This chronology is adapted from the book, Genuine Value: The John Deere Journey.
1837 John Deere fashions a polished-steel plow that lets pioneer farmers cut clean furrows through sticky Midwest prairie soil.
1838 John Deere, blacksmith, evolves into John Deere, manufacturer. Later he remembers building 10 plows in 1839, 75 in 1841, and 100 in 1842.
1841 First practical grain drill patented. First emigrant train of covered wagons reaches California. New York, Pennsylvania and Ohio are the chief wheat-growing states.
1842 John Deere adds retailing to his business, filling orders for the Patent Cary Plow.
1843 Deere and Leonard Andrus become "co-partners in the art and trade of blacksmithing, plow-making and all things thereto..."
1844 John Gould, a partner, on Deere's work habits: "Hammering in the morning...at four o'clock, and at ten o'clock at night; he had such indomitable determination to...work out what he had in mind."
1848 The growing plow business moves to Moline, 75 miles southwest of Grand Detour. Moline offer water power and transportation advantages. Deere chooses a new partner, Robert N. Tate, who moves to Moline and raises the rafters on their three-story blacksmith shop by July 28.
1849 A work force of about 16 builds 2,136 plows.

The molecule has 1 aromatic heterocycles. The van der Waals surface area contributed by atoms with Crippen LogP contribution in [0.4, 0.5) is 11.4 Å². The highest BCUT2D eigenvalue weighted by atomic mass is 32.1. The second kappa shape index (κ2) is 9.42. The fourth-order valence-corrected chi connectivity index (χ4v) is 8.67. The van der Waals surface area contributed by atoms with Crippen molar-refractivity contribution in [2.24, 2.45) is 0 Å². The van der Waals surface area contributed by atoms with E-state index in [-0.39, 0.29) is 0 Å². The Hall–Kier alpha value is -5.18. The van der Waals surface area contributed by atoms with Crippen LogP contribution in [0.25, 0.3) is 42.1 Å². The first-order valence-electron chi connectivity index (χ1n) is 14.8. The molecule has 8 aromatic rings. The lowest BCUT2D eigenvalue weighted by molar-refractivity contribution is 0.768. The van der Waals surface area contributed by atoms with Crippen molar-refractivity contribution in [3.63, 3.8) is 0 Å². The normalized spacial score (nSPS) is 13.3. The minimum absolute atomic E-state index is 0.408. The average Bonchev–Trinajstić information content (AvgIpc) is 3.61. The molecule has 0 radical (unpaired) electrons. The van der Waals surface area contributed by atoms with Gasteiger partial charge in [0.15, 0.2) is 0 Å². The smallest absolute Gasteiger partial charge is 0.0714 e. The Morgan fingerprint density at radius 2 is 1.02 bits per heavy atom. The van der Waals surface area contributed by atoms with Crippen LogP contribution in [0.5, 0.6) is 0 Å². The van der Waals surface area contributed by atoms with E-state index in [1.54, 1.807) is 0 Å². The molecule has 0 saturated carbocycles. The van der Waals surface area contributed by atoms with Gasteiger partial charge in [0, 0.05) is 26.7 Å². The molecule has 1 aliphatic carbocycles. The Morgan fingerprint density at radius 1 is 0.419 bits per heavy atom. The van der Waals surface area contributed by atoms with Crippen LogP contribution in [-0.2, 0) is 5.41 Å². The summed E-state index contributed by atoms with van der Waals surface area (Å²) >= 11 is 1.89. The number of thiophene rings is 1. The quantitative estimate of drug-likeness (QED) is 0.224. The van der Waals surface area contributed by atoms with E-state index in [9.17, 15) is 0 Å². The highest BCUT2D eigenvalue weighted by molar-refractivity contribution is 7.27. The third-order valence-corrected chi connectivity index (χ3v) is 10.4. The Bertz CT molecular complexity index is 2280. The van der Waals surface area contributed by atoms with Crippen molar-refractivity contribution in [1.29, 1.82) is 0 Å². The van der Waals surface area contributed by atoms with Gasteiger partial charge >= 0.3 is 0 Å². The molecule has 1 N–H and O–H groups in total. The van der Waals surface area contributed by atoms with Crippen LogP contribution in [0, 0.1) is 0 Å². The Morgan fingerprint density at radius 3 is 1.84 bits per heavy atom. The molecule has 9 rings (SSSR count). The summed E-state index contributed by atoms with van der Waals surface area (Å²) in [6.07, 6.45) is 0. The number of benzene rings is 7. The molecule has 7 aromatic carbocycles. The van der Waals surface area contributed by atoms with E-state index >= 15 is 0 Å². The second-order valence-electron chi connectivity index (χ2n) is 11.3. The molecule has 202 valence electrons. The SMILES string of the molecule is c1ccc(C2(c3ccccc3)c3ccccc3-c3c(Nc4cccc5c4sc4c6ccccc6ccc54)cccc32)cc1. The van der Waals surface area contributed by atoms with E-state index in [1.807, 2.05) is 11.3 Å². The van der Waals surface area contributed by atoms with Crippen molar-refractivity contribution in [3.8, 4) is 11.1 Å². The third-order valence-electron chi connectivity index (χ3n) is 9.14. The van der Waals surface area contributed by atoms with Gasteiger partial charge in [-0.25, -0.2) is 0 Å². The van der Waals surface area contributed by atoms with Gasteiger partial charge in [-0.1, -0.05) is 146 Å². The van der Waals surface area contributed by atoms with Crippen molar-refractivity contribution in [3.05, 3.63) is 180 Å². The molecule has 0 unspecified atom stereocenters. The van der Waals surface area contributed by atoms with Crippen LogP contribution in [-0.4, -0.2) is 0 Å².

1850 Company called Deere, Tate & Gould
1851 Most one-horse plows sell for $6 to $9. A larger "breaker" sells for $23.
1852 Deere buys out his partners. For the next 16 years, the company is known variously as John Deere, John Deere & Co., Deere & Co., and Moline Plow Manufactory.
1853 Sixteen-year old Charles, Deere's only living son, joins the firm as a bookkeeper following graduation from a Chicago commercial college.
1854 The railroad reaches Rock Island. Six hours to Chicago, 42 to New York.
1855 Most employees earn 58 cents to $1.50 a day. A speedy piece worker paints 180 plows at a dime each-$18.00 for a week's work.
1856 The first railroad bridge across the Mississippi River links Rock Island with Davenport.
1857 The improved Clipper Plow has a rolling coulter to cut vegetation, resulting in a clean furrow slice.
1858 The business totters during a nationwide financial panic. Maneuverings to avoid bankruptcy shuffle ownership and managerial arrangements. John Deere remains titular president, but managerial power passes to Charles Deere.
1859 Charles Deere takes over at age 21, and runs the company for 49 years.
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